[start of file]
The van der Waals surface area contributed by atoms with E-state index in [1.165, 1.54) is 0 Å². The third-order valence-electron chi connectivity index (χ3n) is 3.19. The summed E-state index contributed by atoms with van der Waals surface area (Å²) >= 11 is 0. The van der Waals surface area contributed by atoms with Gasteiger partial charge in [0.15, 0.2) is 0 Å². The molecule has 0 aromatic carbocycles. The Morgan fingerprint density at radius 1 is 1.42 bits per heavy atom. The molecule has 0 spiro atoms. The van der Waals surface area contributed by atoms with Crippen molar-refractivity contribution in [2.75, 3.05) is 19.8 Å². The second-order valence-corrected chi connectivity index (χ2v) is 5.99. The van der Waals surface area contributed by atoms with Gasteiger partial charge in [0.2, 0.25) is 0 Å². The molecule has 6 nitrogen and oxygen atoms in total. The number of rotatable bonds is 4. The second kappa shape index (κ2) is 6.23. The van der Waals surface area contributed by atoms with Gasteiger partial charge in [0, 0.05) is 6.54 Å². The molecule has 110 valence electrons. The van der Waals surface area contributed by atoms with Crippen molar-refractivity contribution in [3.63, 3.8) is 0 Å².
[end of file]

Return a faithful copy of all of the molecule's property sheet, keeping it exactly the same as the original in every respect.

The van der Waals surface area contributed by atoms with E-state index in [1.165, 1.54) is 0 Å². The third-order valence-electron chi connectivity index (χ3n) is 3.19. The summed E-state index contributed by atoms with van der Waals surface area (Å²) >= 11 is 0. The van der Waals surface area contributed by atoms with Gasteiger partial charge in [0.15, 0.2) is 0 Å². The molecule has 0 aromatic carbocycles. The Morgan fingerprint density at radius 1 is 1.42 bits per heavy atom. The molecule has 0 spiro atoms. The van der Waals surface area contributed by atoms with Crippen molar-refractivity contribution in [2.75, 3.05) is 19.8 Å². The second-order valence-corrected chi connectivity index (χ2v) is 5.99. The van der Waals surface area contributed by atoms with Gasteiger partial charge in [0.2, 0.25) is 0 Å². The molecule has 6 nitrogen and oxygen atoms in total. The number of rotatable bonds is 4. The second kappa shape index (κ2) is 6.23. The van der Waals surface area contributed by atoms with Gasteiger partial charge in [0, 0.05) is 6.54 Å². The molecule has 110 valence electrons. The van der Waals surface area contributed by atoms with Crippen molar-refractivity contribution in [3.63, 3.8) is 0 Å².